Friday, May 15, 2009

President Obama is speaking and receiving an honorary degree at the University of Notre Dame’s graduation ceremony on Sunday. The university has been moving to the left for years but had managed not to isolate its conservative Midwestern alumni and the Catholic Church’s hierarchy. That luck has run out for the Irish.

The Obama invitation is in direct violation of a 2004 statement issued by the U.S. Conference of Catholic Bishops. In “Catholics in Political Life,” the bishops stated unequivocally that “The Catholic community and Catholic institutions should not honor those who act in defiance of our fundamental moral principles. They should not be given awards, honors or platforms which would suggest support for their actions.” If that is not clear enough, the document lists political support for abortion as the most obvious offense against the moral teachings of the church.

At least 70 U.S. bishops have condemned the platform Notre Dame has given to Mr. Obama because of the president’s extremist abortion position. Fort Wayne, Ind., Bishop John D’Arcy, whose diocese is home to the university, is taking the unusual step of skipping the graduation and said “there’s no other right unless you have the right to life, and a Catholic university should support that 100 percent.” Archbishop Raymond Burke, head of the Vatican’s supreme court, said Notre Dame needs to come clean: “Is it Catholic or isn’t it? A Catholic institution, a Catholic university, cannot give honors to someone who is a promoter of things that are opposed to the most fundamental beliefs of Catholics.”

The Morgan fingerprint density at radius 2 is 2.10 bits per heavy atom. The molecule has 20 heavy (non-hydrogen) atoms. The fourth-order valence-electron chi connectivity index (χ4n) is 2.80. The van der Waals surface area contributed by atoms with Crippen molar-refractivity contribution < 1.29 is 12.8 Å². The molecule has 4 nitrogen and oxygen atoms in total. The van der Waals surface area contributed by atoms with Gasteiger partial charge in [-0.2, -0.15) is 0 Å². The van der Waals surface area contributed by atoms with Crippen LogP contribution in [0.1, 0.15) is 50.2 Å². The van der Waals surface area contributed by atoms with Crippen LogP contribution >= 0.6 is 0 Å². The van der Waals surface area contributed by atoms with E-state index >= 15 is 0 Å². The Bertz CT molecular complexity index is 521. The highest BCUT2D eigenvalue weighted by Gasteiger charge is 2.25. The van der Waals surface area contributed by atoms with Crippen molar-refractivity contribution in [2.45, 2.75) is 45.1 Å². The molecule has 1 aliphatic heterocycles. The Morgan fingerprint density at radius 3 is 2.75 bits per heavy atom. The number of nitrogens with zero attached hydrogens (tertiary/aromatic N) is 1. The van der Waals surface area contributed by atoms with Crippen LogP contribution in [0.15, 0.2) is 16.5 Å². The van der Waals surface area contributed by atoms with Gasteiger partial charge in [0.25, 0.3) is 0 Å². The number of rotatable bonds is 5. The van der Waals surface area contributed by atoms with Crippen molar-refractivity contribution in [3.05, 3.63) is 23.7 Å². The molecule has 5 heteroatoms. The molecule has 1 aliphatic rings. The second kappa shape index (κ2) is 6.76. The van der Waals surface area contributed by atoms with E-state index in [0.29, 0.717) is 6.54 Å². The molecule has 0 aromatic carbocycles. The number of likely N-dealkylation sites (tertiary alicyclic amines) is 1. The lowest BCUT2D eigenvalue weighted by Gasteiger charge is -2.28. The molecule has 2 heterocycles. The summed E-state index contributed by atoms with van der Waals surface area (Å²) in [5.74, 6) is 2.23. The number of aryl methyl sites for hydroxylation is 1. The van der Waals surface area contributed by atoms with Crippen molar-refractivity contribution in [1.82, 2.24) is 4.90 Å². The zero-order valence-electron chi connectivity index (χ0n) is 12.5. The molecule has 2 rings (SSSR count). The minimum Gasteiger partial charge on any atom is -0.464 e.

The Rev. John I. Jenkins, president of Notre Dame, remains defiant about honoring Mr. Obama and said last month, “We’re just so proud to have him.” The priest’s own associations place him further at odds with his church. Father Jenkins is a member of the board of directors of Millennium Promise, an organization ostensibly organized to fight poverty. A closer look exposes a darker agenda. One of Millennium Promise’s major initiatives is Millennium Villages, a joint project with the United Nations Development Program and Columbia University’s Earth Institute that promotes “reproductive rights” as a solution to poverty in the Third World, especially in Africa.

In a chapter on “Maternal and Child Health” in the June 2008 Millennium Villages Handbook, one of the organization’s “core interventions” is listed as “abortion services.” The handbook states: “In countries where abortion is legal, safe abortion services in controlled settings by skilled practitioners should be established.” To make abortion more accessible in remote areas, the action plan advises that abortion services need to be expanded to the village level. In a subsection of the handbook titled “Quick Impact Initiatives for Gender,” one of the “strategic priorities” is to “expand access to family planning and contraceptive information and services.” Father Jenkins refused to comment to The Washington Times, but surely he knows that abortion and artificial contraceptives are prohibited by the Catholic Church.

As William A. Donohue explains in an Op-Ed column on the facing page, Catholics across America feel like they have a stake in Notre Dame. For decades, millions of working-class immigrants took special pride that its football team was among the best in the nation. Victory on the gridiron proved that hard work brought success, even for those recently off the boat. Notre Dame’s prominence symbolized that the Catholic minority had established itself in a majority Protestant country.

The Fighting Irish fight song beckons the faithful to “Cheer, cheer for Old Notre Dame.” By honoring Mr. Obama, the school has broken with its religious identity and given us all a reason to boo Old Notre Dame.

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